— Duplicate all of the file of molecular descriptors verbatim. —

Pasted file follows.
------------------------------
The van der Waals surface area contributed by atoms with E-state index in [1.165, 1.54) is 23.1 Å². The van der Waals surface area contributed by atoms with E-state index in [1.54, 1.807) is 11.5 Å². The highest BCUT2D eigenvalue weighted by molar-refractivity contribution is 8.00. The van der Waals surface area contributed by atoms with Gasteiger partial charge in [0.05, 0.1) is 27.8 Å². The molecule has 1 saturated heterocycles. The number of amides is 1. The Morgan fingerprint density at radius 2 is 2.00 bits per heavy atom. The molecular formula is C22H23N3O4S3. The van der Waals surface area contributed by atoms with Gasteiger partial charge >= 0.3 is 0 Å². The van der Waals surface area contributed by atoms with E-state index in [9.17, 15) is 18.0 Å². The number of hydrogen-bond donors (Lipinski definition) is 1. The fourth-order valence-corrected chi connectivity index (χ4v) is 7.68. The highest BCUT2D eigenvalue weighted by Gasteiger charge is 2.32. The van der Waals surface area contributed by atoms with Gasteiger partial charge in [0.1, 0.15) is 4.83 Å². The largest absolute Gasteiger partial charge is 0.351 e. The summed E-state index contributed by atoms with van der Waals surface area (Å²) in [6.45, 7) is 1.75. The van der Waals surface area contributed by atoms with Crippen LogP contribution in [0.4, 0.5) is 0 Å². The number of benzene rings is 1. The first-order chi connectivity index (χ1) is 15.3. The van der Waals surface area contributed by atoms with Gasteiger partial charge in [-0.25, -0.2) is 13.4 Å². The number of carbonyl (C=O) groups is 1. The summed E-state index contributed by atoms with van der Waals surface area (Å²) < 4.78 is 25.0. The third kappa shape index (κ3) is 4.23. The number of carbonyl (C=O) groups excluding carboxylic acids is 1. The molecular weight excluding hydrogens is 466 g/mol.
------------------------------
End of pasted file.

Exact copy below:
The van der Waals surface area contributed by atoms with E-state index in [1.165, 1.54) is 23.1 Å². The van der Waals surface area contributed by atoms with E-state index in [1.54, 1.807) is 11.5 Å². The highest BCUT2D eigenvalue weighted by molar-refractivity contribution is 8.00. The van der Waals surface area contributed by atoms with Gasteiger partial charge in [0.05, 0.1) is 27.8 Å². The molecule has 1 saturated heterocycles. The number of amides is 1. The Morgan fingerprint density at radius 2 is 2.00 bits per heavy atom. The molecular formula is C22H23N3O4S3. The van der Waals surface area contributed by atoms with Gasteiger partial charge >= 0.3 is 0 Å². The van der Waals surface area contributed by atoms with E-state index in [9.17, 15) is 18.0 Å². The number of hydrogen-bond donors (Lipinski definition) is 1. The fourth-order valence-corrected chi connectivity index (χ4v) is 7.68. The highest BCUT2D eigenvalue weighted by Gasteiger charge is 2.32. The van der Waals surface area contributed by atoms with Gasteiger partial charge in [0.1, 0.15) is 4.83 Å². The largest absolute Gasteiger partial charge is 0.351 e. The summed E-state index contributed by atoms with van der Waals surface area (Å²) in [6.45, 7) is 1.75. The van der Waals surface area contributed by atoms with Crippen LogP contribution in [0.4, 0.5) is 0 Å². The number of benzene rings is 1. The first-order chi connectivity index (χ1) is 15.3. The van der Waals surface area contributed by atoms with Gasteiger partial charge in [-0.25, -0.2) is 13.4 Å². The number of carbonyl (C=O) groups is 1. The summed E-state index contributed by atoms with van der Waals surface area (Å²) < 4.78 is 25.0. The third kappa shape index (κ3) is 4.23. The number of carbonyl (C=O) groups excluding carboxylic acids is 1. The molecular weight excluding hydrogens is 466 g/mol.